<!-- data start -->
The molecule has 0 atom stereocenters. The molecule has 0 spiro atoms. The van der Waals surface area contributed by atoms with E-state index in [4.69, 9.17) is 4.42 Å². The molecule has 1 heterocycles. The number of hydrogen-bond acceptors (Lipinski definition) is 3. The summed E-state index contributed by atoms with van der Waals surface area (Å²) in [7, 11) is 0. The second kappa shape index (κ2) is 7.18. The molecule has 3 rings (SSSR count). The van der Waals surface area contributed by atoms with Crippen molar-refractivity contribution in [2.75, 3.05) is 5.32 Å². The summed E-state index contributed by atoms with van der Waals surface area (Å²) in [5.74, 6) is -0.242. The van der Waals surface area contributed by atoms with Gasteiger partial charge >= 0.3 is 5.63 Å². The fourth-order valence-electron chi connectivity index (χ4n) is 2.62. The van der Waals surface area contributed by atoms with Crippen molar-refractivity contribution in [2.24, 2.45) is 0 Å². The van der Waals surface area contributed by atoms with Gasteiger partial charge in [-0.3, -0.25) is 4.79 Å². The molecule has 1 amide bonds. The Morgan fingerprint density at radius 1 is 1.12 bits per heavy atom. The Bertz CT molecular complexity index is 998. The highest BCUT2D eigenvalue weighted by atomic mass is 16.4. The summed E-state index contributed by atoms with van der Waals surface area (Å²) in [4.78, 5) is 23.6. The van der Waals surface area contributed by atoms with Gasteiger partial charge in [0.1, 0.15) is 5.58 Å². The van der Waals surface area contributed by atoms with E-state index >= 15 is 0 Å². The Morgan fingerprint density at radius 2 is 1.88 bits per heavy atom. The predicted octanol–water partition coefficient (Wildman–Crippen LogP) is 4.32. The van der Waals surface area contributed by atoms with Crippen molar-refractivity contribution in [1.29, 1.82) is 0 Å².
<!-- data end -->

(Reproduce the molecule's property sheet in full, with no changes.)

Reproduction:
The molecule has 0 atom stereocenters. The molecule has 0 spiro atoms. The van der Waals surface area contributed by atoms with E-state index in [4.69, 9.17) is 4.42 Å². The molecule has 1 heterocycles. The number of hydrogen-bond acceptors (Lipinski definition) is 3. The summed E-state index contributed by atoms with van der Waals surface area (Å²) in [7, 11) is 0. The second kappa shape index (κ2) is 7.18. The molecule has 3 rings (SSSR count). The van der Waals surface area contributed by atoms with Crippen molar-refractivity contribution in [2.75, 3.05) is 5.32 Å². The summed E-state index contributed by atoms with van der Waals surface area (Å²) in [5.74, 6) is -0.242. The van der Waals surface area contributed by atoms with Gasteiger partial charge >= 0.3 is 5.63 Å². The fourth-order valence-electron chi connectivity index (χ4n) is 2.62. The van der Waals surface area contributed by atoms with Crippen molar-refractivity contribution in [2.24, 2.45) is 0 Å². The van der Waals surface area contributed by atoms with Gasteiger partial charge in [-0.3, -0.25) is 4.79 Å². The molecule has 1 amide bonds. The Morgan fingerprint density at radius 1 is 1.12 bits per heavy atom. The Bertz CT molecular complexity index is 998. The highest BCUT2D eigenvalue weighted by atomic mass is 16.4. The summed E-state index contributed by atoms with van der Waals surface area (Å²) in [4.78, 5) is 23.6. The van der Waals surface area contributed by atoms with Gasteiger partial charge in [0.1, 0.15) is 5.58 Å². The van der Waals surface area contributed by atoms with E-state index >= 15 is 0 Å². The Morgan fingerprint density at radius 2 is 1.88 bits per heavy atom. The predicted octanol–water partition coefficient (Wildman–Crippen LogP) is 4.32. The van der Waals surface area contributed by atoms with Crippen molar-refractivity contribution in [1.29, 1.82) is 0 Å².